Let it grow and take a cut would probably be the preferred option, saves MS having to bring out their own service, they can just get a licence fee per seat from OnLive, of course, push too hard and you run the risk of OnLive switching to an open source product which is compatible with Office but then if OnLive don't play ball MS can bring out a service for free to strangle it.
Microsoft has said it is "actively engaged" in discussions over licensing terms with OnLive over its service streaming Office to iPads. OnLive is one of a range of companies offering the ability for owners of the world's most popular fondleslab to use Office documents via VDI. Microsoft has so far remained quiet on its plans …
Office on an iPad
'The unspeakable in hot pursuit of the uneatable."
We can't charge it as an office-only license for OnLive or we'll see a massive migration away from windows clients, but if we charge windows+office license fees, no-one will use it.
We'll have to tie it down to be (i)OS-specific.
Hooray for the Web!
Ubuntu and Open Office
This will sort it out. They can offer the title and not only not pay, but save on server resources as well. So Microsoft will come around, or they won't. Either way I'm going to keep using the service.
Re: Ubuntu and Open Office
Offering 'real' Office is one of OnLive's USPs in my view, they really need to hold onto that because if they switch to Libre/Open, iPad users might as well just get a local app or use gdocs.
I'm rather surprised MS don't want to make their own service though. I suppose Not Invented Here is more a Google thing but even so...
The iPad already has dozens of office suites with ms compatability and with UI's built for touch and cloud storage support.
If I'm desparate to use office itself I can pay a one off fee for LogMeIn or similar to use the office installed on my desktop or laptop again which have UI's that help manage the touch to WIMP conversion.
Why on earth would I use Onlive at £5 a month?
There are just too many people out there which are in "office or nothing mode" of operandi for a variety of reasons.
The most common one is when some dolt has concocted a "business model" or other "essential business tool" in excel + excel basic and has made it to be the only way to complete specific tasks in the company. The aforementioned ingenious "tool" has had no formal testing, no routine has had unit testing and tends to return 2+2=5 for a set of sufficiently big values of 2. None the less. the company future is decided and guided using said tool(s). Though shall not question the gospel of business models in excel because the gods of business strategy and development shall smite you down for your insubordination.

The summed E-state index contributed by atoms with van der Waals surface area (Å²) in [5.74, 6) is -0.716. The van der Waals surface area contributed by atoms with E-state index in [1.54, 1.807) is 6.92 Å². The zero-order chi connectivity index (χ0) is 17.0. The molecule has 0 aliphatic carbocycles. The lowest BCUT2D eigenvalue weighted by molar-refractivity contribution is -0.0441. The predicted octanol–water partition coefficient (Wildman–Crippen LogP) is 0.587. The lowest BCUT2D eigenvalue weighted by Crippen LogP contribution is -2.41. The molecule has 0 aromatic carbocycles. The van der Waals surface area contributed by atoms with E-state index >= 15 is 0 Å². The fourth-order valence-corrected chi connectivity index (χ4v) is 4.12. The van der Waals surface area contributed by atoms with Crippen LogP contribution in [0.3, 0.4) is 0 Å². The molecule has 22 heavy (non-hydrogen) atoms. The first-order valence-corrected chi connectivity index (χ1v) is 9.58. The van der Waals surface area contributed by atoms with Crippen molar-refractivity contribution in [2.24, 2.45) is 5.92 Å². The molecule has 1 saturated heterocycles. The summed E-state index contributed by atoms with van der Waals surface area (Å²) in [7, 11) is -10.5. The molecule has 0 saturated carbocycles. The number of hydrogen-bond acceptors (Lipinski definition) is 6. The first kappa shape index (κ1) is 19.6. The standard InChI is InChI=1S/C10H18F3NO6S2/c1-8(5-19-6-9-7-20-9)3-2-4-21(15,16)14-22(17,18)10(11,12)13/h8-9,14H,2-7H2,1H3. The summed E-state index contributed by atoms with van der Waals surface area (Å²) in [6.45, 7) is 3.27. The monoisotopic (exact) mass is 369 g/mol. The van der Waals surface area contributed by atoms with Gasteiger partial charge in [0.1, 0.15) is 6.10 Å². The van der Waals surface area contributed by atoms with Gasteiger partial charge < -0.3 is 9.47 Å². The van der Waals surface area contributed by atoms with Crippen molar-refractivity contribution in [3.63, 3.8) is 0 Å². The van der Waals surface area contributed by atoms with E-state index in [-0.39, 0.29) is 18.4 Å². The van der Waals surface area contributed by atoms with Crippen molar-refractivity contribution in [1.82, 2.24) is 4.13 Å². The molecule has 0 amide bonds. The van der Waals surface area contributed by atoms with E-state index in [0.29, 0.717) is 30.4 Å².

Ever tried loading one of those in a "compatible" office suite? Ever been smitten by an angry "minor deity" for questioning a business model in Excel? Based on your post - probably not.
As far as using Onlive for £5 a month... Well, for office.. Meh... But for other things while being able to get the company to subsidise both the iPad and Onlive... Hm... As Lazarus Long used to say - yield to temptation, it may never come your way again.
The server side of Microsoft seems to have no problem with licensing server products and applications for SaaS solutions.
Only a massive (or public sector) organisation can have such a bureaucratic mess that this pretty reasonable approach on one set of products appears to be opposed by an overly defensive approach for desktop products.
Microsoft need to adapt quickly, or find themselves at best squeezed out of DaaS, or maybe even in a court case that they neither want or need.
Beginning of the end?
We're starting to see certain business models come unstuck when it comes to the versatility and scalability of open source OS's, versus having to negotiate a new license every time someone comes up with a novel way to access the desktop.
Will Microsoft be able to navigate a way though this flexible new world where they have lost much influence and therefore their grip on the market?
Never mind the fact OnLive has made Office available on iPad and Android - there's likely only a modest amount of interest (corporate non-techies) and if this is not handled very carefully by Microsoft, they could easily kill that burgeoning interest as people adopt the 'good enough' attitude to alternative office suites.
It seems to be the only way they can compete fast enough is to try to bully and license other people's innovations... how long before those licensing fees become the largest income segment and are therefore not enough to keep funding R&D?
For what it's worth I downloaded it with my Android tablet and gave it a whiz. Well polished and almost zero lag, but since I don't bother with Office documents on my tablet I struggled to think of something to do with it. I tend to only need to open the odd document for reading not editing, therefore Google Docs and native apps are 'good enough'.
Re: Beginning of the end?
What R&D? Thats just fluff to impress the shareholders and lower the tax bill. To win at this game you only need to find small companies with innovative ideas or products you can sue out of business and then take their stuff for free.
Why not match pricing up with Office365?